YOU DON’T need the mental gift of a rocket scientist to make good in politics. There are many witnesses to that, both dead and living. Niccolo Machiavelli was sure that stupidity is not a handicap in politics, but it can blindside you. John Mills knew that low intelligence is a certain risk in a representative government.
President Duterte may have something to say about this old truism. In his latest scratch-my-back-I’ll scratch –yours back- and -forth with his Cabinet, Duterte singled out Presidential Legal Adviser Salvador Panelo as a huge asset to any with a political ambition. If only Panelo had wings. Duterte was probably obliquely addressing— pininahan, in street lingo — more a party mate known for casting a moist eye on the presidency in 2022 than a proven political stuntman.
Duterte , of course, isn’t only a popular,populist president that enjoys unprecedented approval, he’s also being pushed to become the next vice president of the more than 100 million Filipinos in 2022. There was a time, not too long ago, when one American politician derogatively said that the Philippines then was a place inhabited by more than 30 million non compus mentis headed by one SOB.
In 1986, that was validated. The EDSA People Power rudely wrapped up in glorious, historical fashion what turned to be a rapacious regime that had set back the country from being second to Japan to being Asia’s sick man. Was it stupidity? Have we learned the lesson? A contemporary question is asked why Adolf Hitler succeeded in Germany. Karl Bonhoffer, a relative of Pastor Dietrich Bonhoffer who was implicated, later executed, in an assassination plot against Hitler, thought the German nation then was insane.
This Duterte -as -veep idea came on the heels of another unsurprising suggestion that Duterte’s daughter, Davao City Mayor Sara Duterte-Carpio, run as his replacement — for continuity purpose, among others, so the proponents chorused. It’s seems reasonable, given the results of recent surveys that make her the top choice so far. But is it rational, given the Filipino experience in the last five years or so? Are 100 million nincompoops any wiser than 30 million nincompoops? The indications are what lawyers call non sequitur.
As far as Pacquiao’s dream of becoming the next Philippine president, he probably has to wait a little longer. Recent developments show he will not be Duterte’s bet in the 2022 run for the presidency. A photo release showing Mayor Sara and the siblings Sen. Imee Marcos and former Sen. Bongbong Marcos had multiple captions. The scare off drift is a Solid North combined with a Solid South. With a little help from China, and two former presidents in between, that would be formidable, indeed.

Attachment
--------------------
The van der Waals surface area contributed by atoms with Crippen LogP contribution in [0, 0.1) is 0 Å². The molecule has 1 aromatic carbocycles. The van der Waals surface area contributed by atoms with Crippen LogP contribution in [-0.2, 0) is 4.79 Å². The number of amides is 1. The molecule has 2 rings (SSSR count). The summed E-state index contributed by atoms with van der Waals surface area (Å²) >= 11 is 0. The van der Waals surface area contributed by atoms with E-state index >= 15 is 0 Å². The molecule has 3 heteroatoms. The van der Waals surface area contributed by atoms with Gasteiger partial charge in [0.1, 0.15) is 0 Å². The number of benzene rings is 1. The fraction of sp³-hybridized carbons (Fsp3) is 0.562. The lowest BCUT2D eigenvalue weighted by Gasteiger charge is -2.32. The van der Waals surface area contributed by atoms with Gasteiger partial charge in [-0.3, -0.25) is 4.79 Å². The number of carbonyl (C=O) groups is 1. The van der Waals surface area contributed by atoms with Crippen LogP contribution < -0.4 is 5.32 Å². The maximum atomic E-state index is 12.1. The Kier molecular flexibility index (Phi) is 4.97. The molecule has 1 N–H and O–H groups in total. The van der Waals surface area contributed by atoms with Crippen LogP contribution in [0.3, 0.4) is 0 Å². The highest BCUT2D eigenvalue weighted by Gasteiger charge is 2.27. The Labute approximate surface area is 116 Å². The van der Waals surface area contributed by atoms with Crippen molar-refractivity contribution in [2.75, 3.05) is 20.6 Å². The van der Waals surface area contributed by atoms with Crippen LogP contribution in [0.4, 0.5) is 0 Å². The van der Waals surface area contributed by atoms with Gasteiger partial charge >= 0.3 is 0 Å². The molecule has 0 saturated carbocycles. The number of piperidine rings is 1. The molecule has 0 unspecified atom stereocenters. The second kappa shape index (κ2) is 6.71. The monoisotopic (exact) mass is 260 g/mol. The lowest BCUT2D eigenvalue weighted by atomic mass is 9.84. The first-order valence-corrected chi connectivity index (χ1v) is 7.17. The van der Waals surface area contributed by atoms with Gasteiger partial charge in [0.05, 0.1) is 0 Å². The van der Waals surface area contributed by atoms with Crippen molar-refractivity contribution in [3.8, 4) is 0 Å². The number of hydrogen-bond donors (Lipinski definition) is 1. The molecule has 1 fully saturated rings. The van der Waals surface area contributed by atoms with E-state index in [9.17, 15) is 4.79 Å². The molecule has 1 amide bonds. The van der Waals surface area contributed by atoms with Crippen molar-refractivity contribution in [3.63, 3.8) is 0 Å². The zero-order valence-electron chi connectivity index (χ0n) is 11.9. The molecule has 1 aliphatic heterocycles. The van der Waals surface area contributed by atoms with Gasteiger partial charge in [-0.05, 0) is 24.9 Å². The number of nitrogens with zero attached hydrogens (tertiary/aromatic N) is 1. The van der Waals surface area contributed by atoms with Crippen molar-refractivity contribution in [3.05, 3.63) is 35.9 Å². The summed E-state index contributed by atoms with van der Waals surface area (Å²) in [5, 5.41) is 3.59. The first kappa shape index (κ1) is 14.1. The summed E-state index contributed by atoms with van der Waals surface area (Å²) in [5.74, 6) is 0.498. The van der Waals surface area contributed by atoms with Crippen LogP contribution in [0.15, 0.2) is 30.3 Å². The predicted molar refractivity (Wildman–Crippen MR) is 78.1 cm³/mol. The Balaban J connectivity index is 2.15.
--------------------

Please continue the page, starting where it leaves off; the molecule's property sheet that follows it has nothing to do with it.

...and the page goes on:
The meeting in Cebu of influential members of the ruling party PDP-Laban showed who still call the shots. And it’s not Pacquiao, the PDP-Laban president, whose order not to attend said meeting was ignored as mere suggestion. In politics, power is what you can do or can make others do. The damage control later came in the form of a statement affirming that Pacquiao is still the party president and a Duterte ally, whatever those meant in reality. The difference is stressed enough: Alliance is no endorsement.
Sorry, but the doors of the opposition are close to Pacquiao and his ilk. Former Supreme Court Justice Antonio Carpio has said so. And not because Pacquiao is no rocket scientist but because he has been a big Duterte fan from the beginning. His misstep lately, a leap in the dark, was in making a half-hearted criticism of Duterte’s stance on the dispute with China in the South China Sea. Pacquiao hasn’t probably read Dante’s Inferno.
Conceivably, that was a big blunder for the champ, suddenly, unwittingly pushing him out of Duterte’s grace. He had it coming. Foreign policy is Duterte’s exclusive turf, meaning no one is supposed to second guess him , not even a world boxing champ on eight levels.
One tempting option now is for Pacquiao to form new party along with some disgruntled politicians and latter day patriots. That would be more desperation than inspiration. Fidel Ramos had the blessing of Cory Aquino in his time against Ramon Mitra Jr. when he formed a new party. In a democracy, the late Pampanga Bren Z. Guiao once said, every one can make a fool of himself. That may be a little late in the game for a political neophyte legendarily known for knocking opponents cold in the ring early. Politics is as contact a sport as boxing. But hitting an opponent from behind, however, is a no-no for boxers.
Pacquiao is supposed to fight a certain Error Spencer Jr. in August,against whom he is fairly warned. The fight is apparently so timed for him to get more mileage for his presidential ambition that is now very much in doubt, if not in tatters. He can call Panelo for tips following Duterte’s lavish expression of admiration for him, minus his sartorial style. Or Harry Roque, if Panelo is now inaccessible on Cloud Nine following his political beatification. Or he can publicly lick his wound and tell the President about it — on his knees. Pacquiao is a firm believer in humility and forgiveness, after all.
But the die is cast. There will be no Pacquiao as presidential candidate on Duterte’s ticket in 2022. Unless, Pacquiao wants to commit a political hara kiri by running without Duterte or Panelo on his side. He once committed a similar mistake when he lunged forward to Juan Manuel Marquez with an exposed chin, and knocked out of his senses before hitting the canvas.
“I had a dream”, wrote Shakespeare in Midsummer Night’s Dream”, past the wit of man to say what dream it was.” Can stupidity mean recklessness, too?